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Recorded History As Represented By A Bunch Of Dots

Once you figure out what’s happening here, it’s pretty cool. These guys — BBC software engineers Gareth Lloyd and Tom Martin — took 14,238 Wikipedia pages of historic events, grabbed the coordinates, and mapped them out in an animated visualization of where they occurred (with a year counter in the lower right to tell you where you are in the historic timeline), A History of the World in 100 Seconds:

A History of the World in 100 Seconds from Gareth Lloyd on Vimeo.

Understand that this is English-language Wikipedia’s view of history, so it starts out extremely Eurocentric, spreads to Asia, then ultimately explodes with North American datapoints and spreads into more of the world; by the end, you can make out continents more easily. It is not representative of everything that ever happened, everywhere. But it’s an interesting way to look at a certain perspective on recorded history.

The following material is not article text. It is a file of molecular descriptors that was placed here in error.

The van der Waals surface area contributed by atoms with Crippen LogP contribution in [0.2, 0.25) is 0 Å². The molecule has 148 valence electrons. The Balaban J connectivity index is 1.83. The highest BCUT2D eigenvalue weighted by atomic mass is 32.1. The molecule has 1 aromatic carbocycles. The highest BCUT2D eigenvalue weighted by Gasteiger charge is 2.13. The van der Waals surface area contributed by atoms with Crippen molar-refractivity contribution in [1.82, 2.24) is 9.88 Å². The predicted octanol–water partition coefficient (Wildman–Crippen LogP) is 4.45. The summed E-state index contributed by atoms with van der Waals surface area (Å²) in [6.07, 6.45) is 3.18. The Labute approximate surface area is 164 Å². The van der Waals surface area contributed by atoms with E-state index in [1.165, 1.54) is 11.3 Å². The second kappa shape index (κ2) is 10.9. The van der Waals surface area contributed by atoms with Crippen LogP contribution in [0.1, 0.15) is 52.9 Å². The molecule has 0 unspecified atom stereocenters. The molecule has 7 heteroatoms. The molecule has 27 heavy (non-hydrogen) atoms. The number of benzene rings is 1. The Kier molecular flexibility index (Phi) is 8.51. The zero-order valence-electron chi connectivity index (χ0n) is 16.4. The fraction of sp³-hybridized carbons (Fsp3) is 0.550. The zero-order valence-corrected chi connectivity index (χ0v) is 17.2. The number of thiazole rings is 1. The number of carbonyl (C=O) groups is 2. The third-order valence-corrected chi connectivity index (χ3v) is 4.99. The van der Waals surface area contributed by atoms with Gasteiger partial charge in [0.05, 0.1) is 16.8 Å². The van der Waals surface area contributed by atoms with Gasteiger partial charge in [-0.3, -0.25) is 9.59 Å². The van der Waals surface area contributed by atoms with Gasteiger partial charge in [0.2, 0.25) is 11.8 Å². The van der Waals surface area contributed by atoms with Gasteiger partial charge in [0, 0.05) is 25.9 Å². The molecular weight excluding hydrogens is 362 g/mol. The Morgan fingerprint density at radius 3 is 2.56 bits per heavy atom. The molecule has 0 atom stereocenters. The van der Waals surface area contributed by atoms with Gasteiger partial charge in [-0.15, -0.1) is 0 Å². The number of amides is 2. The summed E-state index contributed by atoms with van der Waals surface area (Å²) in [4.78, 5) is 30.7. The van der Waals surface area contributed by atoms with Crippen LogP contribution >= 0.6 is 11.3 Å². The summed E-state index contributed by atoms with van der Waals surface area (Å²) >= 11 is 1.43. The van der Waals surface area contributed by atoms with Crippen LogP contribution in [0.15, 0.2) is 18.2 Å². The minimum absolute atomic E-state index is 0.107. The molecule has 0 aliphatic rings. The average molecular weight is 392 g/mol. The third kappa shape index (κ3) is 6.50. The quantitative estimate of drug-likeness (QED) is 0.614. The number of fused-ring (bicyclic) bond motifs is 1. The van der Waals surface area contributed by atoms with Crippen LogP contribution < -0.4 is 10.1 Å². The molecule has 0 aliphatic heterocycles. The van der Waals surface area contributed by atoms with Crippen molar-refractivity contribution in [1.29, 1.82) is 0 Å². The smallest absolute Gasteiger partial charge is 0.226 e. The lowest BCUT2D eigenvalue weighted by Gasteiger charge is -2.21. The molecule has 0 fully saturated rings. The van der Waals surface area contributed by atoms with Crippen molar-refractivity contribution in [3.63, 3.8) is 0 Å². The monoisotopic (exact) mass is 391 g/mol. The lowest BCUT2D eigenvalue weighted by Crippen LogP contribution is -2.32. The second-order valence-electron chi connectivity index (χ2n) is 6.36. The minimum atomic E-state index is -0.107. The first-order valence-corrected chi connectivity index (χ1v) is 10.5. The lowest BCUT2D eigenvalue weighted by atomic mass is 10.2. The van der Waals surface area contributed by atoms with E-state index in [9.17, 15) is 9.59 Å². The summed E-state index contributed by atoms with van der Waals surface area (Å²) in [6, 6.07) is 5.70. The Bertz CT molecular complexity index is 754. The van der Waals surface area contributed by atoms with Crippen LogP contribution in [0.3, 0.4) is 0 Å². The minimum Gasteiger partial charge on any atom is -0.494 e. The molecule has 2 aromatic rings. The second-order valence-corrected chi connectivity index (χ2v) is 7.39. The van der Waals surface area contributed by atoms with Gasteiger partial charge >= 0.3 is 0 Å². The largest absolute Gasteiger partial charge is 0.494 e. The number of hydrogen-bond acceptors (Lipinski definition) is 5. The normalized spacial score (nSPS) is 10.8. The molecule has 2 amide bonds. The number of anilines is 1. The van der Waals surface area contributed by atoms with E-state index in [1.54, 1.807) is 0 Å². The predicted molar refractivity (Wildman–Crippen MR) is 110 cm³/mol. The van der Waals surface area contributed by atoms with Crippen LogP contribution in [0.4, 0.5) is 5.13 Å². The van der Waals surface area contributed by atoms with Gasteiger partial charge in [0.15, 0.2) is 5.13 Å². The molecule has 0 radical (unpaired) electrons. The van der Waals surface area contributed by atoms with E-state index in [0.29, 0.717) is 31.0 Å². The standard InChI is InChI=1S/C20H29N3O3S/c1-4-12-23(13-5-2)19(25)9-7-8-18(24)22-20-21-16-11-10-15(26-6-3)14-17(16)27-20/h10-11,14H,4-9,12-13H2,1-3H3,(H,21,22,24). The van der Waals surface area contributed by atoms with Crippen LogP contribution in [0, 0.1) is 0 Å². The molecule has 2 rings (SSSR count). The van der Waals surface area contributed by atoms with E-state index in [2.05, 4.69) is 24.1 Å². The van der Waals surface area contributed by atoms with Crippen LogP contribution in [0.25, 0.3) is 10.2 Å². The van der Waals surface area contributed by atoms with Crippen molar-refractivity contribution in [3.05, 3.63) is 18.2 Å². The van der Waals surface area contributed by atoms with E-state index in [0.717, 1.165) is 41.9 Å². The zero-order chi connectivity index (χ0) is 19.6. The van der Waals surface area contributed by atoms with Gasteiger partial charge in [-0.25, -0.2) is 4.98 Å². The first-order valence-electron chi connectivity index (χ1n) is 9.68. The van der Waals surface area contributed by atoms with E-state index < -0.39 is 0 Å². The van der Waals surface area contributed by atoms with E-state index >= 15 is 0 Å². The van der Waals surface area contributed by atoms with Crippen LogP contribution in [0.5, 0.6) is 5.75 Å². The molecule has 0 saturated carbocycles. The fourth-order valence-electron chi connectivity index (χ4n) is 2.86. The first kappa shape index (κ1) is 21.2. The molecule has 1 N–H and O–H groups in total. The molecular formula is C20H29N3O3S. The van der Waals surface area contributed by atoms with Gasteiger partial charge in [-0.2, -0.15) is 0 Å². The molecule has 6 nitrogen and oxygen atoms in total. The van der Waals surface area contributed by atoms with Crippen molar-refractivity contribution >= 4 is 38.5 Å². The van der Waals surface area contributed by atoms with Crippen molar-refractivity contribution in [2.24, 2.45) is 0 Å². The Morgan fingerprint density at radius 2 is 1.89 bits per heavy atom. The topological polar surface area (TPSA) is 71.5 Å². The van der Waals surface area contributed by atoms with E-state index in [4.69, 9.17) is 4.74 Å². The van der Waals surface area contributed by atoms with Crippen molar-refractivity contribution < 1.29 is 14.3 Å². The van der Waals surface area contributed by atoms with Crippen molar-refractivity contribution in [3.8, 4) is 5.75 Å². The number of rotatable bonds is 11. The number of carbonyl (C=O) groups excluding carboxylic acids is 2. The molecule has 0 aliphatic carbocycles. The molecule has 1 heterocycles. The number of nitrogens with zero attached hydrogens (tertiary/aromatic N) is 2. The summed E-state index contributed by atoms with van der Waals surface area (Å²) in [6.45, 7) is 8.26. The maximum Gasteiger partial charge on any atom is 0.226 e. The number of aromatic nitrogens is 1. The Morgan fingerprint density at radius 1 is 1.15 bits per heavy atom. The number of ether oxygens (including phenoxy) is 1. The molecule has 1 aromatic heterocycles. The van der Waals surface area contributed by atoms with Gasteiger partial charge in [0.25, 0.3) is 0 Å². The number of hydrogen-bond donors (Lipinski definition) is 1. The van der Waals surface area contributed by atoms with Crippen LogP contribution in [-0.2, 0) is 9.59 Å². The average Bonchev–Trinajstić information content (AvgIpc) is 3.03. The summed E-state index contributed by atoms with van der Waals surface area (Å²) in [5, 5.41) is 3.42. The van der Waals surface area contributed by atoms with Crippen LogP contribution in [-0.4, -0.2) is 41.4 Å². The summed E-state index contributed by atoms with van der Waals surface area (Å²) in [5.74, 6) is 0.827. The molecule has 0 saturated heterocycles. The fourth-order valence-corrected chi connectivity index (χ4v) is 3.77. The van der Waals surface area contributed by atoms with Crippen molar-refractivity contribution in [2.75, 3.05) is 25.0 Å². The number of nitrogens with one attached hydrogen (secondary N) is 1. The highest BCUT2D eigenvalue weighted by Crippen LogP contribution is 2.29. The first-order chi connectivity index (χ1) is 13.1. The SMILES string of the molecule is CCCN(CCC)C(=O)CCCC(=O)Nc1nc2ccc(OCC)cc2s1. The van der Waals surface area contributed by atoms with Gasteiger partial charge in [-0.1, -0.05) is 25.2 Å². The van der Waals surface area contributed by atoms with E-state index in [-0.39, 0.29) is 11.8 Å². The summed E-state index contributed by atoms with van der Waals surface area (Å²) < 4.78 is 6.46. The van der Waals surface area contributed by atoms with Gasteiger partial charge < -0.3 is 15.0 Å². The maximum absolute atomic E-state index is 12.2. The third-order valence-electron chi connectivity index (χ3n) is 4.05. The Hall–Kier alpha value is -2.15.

HT: Daily What, FlowingData


  1. HvP says:

    Around A.D. 800 to 1000 the Americas begin to look like the constellation of Orion.


  2. K says:

    Whoa, we’ve been waging nuclear warfare since 500BC?

    Reminds me quite a bit of this game:


  3. Annecoultersadamsapple says:

    @GuanoLad At least you’re not canadian.

  4. GuanoLad says:

    I grew up in New Zealand. Our History classes for our own country were pathetic because we barely had 200 years of westernised occupation, and for the Maori occupation before that the timeline was vague and plagued by myth. Compared to Europe, Asia, and America, we had no history at all.

  5. Lauren says:

    Whoa, that was awesome. It would be great to see it with a map, especially at the beginning, to see where exactly some of the outliers were.